House Sparrow

photo by Phil Swanson

Passer domesticus 
L 6 1/4″ (16 cm).

Song or calls:
Listen (NGPC audio)

A variety of “chirp” and “cheep” notes monotonously repeated.

Description: Breeding male has gray crown; chestnut nape; black bib and bill. Brown upperparts; white cheek patch; one white wing bar; and unstreaked brownish-gray underparts. Male fall plumage is edged with gray, making the bird look duller overall. Female is very plain; mottled brown upperparts; buffy eye stripe; and grayish-brown unstreaked underparts. Juveniles are similar to female.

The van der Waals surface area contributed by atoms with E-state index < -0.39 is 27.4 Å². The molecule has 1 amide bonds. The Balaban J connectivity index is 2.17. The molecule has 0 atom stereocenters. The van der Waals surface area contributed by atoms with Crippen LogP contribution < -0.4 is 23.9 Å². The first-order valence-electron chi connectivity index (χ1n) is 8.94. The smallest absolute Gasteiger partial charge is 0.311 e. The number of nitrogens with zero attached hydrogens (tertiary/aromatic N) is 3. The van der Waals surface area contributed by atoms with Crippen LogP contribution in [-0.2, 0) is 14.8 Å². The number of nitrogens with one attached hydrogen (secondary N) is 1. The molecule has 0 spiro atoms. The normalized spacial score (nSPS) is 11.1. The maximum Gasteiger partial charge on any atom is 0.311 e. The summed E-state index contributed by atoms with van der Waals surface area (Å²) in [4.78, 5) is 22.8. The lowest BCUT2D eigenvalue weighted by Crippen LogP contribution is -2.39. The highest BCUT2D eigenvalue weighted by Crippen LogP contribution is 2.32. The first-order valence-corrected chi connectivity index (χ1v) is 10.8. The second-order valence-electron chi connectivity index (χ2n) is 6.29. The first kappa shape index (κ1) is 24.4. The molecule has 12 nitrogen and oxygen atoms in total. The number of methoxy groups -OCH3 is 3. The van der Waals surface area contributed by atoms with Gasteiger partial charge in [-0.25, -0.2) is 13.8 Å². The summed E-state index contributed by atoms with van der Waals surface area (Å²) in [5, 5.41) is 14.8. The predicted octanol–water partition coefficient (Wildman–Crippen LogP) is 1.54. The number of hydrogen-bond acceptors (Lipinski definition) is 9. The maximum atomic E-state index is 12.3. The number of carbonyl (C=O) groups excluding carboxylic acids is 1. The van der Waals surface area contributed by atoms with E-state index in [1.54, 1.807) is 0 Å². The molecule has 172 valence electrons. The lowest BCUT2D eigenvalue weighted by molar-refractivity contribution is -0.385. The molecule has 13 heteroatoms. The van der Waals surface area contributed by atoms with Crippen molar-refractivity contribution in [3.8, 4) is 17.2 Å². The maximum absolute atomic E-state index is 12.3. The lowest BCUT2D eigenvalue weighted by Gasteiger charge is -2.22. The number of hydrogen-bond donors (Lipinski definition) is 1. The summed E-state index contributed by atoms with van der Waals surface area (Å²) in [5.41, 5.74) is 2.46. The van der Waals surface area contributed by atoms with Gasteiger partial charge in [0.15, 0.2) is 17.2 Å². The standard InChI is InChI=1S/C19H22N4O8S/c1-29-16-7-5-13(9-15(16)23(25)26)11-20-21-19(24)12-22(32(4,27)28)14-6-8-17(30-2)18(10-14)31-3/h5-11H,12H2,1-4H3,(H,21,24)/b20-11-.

Bird Map
Habitat: Always associated with humans. Found in cities, suburbs, and around farm buildings. Nests in almost any kind of cavity or crevice.

Where in Nebraska: Abundant introduced permanent resident across the state.

Field Notes: These sparrows can adapt to their local environment amazingly fast, and can vary their body size and plumage to suit their surroundings.

Fun Facts: House Sparrows take frequent dust baths by throwing dust into the air around their body feathers, much like taking a bath in water. In taking dust baths they may form a small depression in the ground and defend it from other birds.

female House Sparrow - photo by Phil Swanson male House Sparrow - photo by Phil Swanson
(click image for larger view)